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Hot Topic (More than 10 Replies) Ragozin Repertoire trick to avoid QG Exchange (Read 8272 times)
MarinFan
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Re: Ragozin Repertoire trick to avoid QG Exchange
Reply #21 - 01/18/17 at 23:09:02
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This move order is used in Pert's book on the ragozin. One idea for black is to play 6...c6 against the attempt by white to tranpose to Botvinnik v Capablanca rubinstein lines.
  
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Re: Ragozin Repertoire trick to avoid QG Exchange
Reply #20 - 02/22/15 at 20:43:22
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I've looked at the Qa4 line, which I thought was supposed to be the refutation of Bb4, but Black seems fine.

I have real problems against the Ragozin variation, so the transposition to the Nimzo lines mentioned above are definitely appealing.
  
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Re: Ragozin Repertoire trick to avoid QG Exchange
Reply #19 - 11/30/14 at 19:05:27
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Playing around with databases and engines after 9.Nge2:

9...h5 10.h4 Nxg3 11.Nxg3 gxh4 12.Nxh5 c6

...and Black's side of the game looks playable.

  

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ErictheRed
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Re: Ragozin Repertoire trick to avoid QG Exchange
Reply #18 - 11/28/14 at 06:58:55
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To clarify, I think you guys are discussing this position:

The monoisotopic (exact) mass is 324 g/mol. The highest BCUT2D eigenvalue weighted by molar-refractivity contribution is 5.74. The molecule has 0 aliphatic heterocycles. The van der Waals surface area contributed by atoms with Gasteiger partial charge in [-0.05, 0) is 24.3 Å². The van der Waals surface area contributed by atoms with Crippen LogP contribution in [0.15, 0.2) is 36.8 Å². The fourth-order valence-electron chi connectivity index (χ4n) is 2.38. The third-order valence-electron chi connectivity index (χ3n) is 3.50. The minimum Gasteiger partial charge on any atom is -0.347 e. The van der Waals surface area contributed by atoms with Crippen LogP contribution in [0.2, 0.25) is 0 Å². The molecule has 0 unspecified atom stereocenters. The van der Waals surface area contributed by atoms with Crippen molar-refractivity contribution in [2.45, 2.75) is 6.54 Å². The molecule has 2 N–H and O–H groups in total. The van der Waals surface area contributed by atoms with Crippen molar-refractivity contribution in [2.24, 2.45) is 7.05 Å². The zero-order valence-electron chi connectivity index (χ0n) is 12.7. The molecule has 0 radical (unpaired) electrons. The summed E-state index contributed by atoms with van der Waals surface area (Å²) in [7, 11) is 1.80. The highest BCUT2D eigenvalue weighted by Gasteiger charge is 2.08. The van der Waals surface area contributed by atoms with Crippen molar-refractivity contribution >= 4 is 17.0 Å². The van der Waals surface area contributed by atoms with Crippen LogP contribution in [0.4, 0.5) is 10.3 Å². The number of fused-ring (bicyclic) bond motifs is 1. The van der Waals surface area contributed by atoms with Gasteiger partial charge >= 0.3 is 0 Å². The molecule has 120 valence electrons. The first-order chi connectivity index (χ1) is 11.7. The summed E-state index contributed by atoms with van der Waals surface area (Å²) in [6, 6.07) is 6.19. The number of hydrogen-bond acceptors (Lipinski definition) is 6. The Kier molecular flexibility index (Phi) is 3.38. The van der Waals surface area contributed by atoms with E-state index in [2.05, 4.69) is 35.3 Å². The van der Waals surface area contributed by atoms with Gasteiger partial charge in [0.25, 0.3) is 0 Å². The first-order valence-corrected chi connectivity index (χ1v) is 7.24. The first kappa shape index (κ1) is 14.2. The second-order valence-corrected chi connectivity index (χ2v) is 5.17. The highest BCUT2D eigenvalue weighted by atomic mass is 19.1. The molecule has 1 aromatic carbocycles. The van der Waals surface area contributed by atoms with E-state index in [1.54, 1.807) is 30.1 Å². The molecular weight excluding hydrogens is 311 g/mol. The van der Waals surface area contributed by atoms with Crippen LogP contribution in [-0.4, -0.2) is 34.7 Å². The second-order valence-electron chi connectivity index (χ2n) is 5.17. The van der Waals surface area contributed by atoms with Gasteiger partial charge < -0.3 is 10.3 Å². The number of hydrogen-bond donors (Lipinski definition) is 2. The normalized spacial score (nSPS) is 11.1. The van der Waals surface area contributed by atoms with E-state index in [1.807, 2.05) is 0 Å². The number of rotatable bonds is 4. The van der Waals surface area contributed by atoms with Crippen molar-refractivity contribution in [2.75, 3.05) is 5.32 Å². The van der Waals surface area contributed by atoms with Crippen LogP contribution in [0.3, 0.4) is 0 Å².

I have to admit that I think White is hugely better there, so I was wondering whether I had the position wrong.
  
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Re: Ragozin Repertoire trick to avoid QG Exchange
Reply #17 - 11/28/14 at 02:01:36
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I rather like the activity—and I think Black can make decent use of the queenside majority under the right circumstances. I'd need to bash out a bunch of variations and give the position more thought to reach a more deliberate conclusion. But, optically, I don't mind being Black here.
  

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Aziridine
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Re: Ragozin Repertoire trick to avoid QG Exchange
Reply #16 - 11/27/14 at 21:38:46
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Probably just 10.a3. You have some activity but those kingside weaknesses aren't going away.
  
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Re: Ragozin Repertoire trick to avoid QG Exchange
Reply #15 - 11/27/14 at 21:23:49
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Hmm. I'd have to look at that a bit. What's wrong with 9...c5 in response? It looks as though White's development is compromised and Black has some time to activate pieces and fight for the centre.
  

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Re: Ragozin Repertoire trick to avoid QG Exchange